Chief minister of Andhra Pradesh, N. Chandra Babu Naidu (left) with Prime Minister Narendra Modi (right) in New Delhi on February 15, 2015.
Agriculture’s share in the gross domestic product (GDP) of truncated Andhra Pradesh is growing—unlike the decline India is witnessing—but the state plans an industrial future for itself.
Doubling per capita annual income of Rs 90,517 (in 2014-15) over four years and becoming home to India’s richest people—Andhra-ites are now 10th on the national income scale—by 2029. That’s the ambition laid out by finance minister Yanamala Ramakrishnudu in the second budget after AP’s reorganisation.
The share of agriculture in AP’s GDP has increased from 22.96% to 27.59% in 2014-15, and the share of industries has reduced from 24.33% to 20.62%. The share of services has declined marginally from 52.72% to 51.79%, according to the finance minister.
Bifurcation of the state might have something to do with this anomaly. The new state of Telangana now has possession of Hyderabad, the primary economic engine of undivided AP. Before the split, agriculture’s share in GDP was 18%-19%; industry’s 23%-25% and services’ 55%-57%, according to planning commission data.
The industrial thrust includes a special industrial city for Japanese investors; special automomobile-manufacturing zones; a grand plan for 14 new ports and three international airports, and a 2-lakh-acre land bank for industries, new rail lines and highways.
At the core of the plans from Chief Minister Chandrababu Naidu is a new capital city, Amaravati. The budget has set aside Rs 3,168 crore over 2015-16 for its construction.
“The total land required is being secured by obtaining consent from the land owners of capital city consisting of about 33,252 acres,” said Ramakrishnudu. “Out of this land, 50% will be used for common infrastructure for the city which is required to build state-of-the-art infrastructure. About 25% will be returned to the land owners in the form of developed reconstituted plots. This leaves about 7,000 acres of land with the state for constructing its capital complex as well as bringing investments to provide sustainable jobs for the residents of the capital city.”
But states have realised their core constituencies and problems require special attention.
If Jammu and Kashmir had a separate power budget, AP has an agriculture budget. Naidu will also bear in mind that despite pleasing CEOs, rural dissatisfaction was instrumental in his election loss in 2004 .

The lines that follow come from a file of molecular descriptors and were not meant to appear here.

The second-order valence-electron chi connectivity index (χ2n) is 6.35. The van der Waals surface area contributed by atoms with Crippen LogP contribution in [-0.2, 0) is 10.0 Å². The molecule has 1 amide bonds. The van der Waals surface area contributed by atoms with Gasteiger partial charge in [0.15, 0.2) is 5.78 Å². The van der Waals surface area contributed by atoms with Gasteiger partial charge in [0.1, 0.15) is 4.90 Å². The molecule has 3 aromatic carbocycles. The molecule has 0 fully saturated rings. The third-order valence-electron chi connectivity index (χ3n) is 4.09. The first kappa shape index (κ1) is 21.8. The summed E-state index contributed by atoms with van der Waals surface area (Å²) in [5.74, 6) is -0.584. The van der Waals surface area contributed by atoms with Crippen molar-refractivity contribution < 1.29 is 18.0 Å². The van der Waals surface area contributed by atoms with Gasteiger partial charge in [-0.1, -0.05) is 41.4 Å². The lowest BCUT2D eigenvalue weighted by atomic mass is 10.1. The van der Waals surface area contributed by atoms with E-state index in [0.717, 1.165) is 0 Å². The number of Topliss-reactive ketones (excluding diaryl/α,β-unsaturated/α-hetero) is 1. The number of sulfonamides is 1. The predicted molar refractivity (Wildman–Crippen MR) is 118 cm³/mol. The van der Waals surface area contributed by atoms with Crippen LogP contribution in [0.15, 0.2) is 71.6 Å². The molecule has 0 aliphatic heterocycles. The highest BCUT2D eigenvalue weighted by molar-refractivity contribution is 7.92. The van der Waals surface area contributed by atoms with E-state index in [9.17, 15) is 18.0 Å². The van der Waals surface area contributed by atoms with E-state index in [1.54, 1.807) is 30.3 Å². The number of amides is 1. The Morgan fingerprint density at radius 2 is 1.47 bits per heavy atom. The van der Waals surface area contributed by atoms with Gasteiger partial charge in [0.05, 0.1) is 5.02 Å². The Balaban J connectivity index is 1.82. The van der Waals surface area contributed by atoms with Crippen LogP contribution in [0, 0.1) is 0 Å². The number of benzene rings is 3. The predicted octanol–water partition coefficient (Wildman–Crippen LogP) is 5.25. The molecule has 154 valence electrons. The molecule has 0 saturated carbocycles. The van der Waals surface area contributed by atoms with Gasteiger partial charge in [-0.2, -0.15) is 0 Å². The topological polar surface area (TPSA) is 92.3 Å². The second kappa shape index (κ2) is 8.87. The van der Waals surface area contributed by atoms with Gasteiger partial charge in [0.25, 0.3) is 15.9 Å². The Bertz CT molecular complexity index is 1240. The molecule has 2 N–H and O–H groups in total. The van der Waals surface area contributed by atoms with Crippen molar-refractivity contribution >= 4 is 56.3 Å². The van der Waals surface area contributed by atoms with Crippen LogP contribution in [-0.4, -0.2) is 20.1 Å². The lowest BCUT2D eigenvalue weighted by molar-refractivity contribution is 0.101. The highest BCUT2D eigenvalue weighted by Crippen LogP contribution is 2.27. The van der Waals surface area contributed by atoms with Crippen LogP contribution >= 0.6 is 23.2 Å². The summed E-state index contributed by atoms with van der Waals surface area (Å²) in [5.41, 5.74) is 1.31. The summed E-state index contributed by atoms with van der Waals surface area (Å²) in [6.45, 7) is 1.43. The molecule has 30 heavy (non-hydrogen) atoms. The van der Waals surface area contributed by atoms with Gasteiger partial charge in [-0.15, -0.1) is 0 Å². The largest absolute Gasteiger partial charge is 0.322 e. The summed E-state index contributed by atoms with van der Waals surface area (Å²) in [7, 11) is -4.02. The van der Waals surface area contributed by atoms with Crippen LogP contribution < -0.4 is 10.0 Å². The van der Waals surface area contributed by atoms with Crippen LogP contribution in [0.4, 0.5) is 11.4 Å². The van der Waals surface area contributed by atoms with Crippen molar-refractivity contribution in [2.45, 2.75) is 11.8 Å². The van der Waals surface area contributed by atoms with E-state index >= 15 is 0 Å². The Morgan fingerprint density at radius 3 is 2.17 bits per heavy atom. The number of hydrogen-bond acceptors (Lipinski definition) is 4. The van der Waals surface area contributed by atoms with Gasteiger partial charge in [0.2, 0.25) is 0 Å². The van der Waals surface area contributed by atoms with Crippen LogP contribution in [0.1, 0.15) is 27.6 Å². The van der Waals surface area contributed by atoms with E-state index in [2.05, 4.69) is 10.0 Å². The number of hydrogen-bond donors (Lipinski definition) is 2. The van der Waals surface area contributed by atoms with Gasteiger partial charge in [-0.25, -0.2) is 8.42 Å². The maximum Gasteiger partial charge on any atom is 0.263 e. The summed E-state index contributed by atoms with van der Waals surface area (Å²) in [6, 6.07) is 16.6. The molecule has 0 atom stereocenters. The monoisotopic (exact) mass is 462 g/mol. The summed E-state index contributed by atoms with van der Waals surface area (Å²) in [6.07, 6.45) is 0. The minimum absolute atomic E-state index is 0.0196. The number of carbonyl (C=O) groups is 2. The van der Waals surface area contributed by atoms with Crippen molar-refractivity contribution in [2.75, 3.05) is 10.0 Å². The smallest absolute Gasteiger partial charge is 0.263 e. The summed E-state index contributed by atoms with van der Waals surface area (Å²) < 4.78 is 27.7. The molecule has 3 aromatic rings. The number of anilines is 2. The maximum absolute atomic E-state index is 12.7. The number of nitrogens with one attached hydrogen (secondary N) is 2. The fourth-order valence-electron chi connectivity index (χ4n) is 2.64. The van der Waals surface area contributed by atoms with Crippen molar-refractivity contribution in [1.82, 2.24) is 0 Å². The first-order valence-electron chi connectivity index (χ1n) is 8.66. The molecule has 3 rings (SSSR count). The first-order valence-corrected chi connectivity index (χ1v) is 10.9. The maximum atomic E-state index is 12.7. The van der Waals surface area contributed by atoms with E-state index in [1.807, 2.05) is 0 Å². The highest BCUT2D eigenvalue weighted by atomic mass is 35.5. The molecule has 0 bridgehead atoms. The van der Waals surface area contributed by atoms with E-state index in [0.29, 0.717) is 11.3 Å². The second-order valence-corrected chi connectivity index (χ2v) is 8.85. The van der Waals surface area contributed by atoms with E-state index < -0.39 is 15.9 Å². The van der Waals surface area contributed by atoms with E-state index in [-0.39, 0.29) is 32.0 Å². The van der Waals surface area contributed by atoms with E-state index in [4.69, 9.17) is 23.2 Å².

With 84.58 million people — more than Egypt, Turkey or the UK — when last counted in 2011, AP has a mixed record on social indicators such as education, sex ratio and health:
The government has reduced expenditure on social services, from Rs 40,900 crore in 2013-14 to Rs 38,169 crore. The reduction has mainly been in housing (from Rs 2,083 crore to Rs 897 crore).
The finance minister said the total increase in the budget for 2015-16 is 1.1%; rising to Rs 1,13,048 crore from the budget estimate of Rs 1,11,823 crore for 2014-15.
“The increase in plan budget from Rs 26,672 crore to Rs 34,412 crore, an increase of 29.02% and increase in capital budget from Rs 7,069 crore to Rs 9,818 crore, up 38.88%, are significant achievements,” said Ramakrishnudu. “We have actually been able to bring down non-plan expenditure from Rs 85,151 crore to Rs 78,636 crore and non-plan revenue expenditure from Rs 78,976 crore to Rs 73,223 crore.”
While non-plan revenue expenditure refers to programme expenses, salaries and other spending, plan expenditure is for building assets.
The state’s outstanding debt is expected to increase to Rs 1.46 lakh crore ($23 billion) at the end of the financial year 2015-16. In comparison, Tamil Nadu’s debt is likely to cross Rs 2 lakh crore ($32 billion) and Maharashtra’s Rs 3 lakh crore ($48 billion).
Source: AP Budget
The state has moved from a revenue surplus of Rs 344 crore in 2013-14 to a deficit of Rs 14,242 crore in 2014-15. This is expected to be reduced by nearly 50% to Rs 7,300 crore in 2015-16.
Image credit: Press Information Bureau
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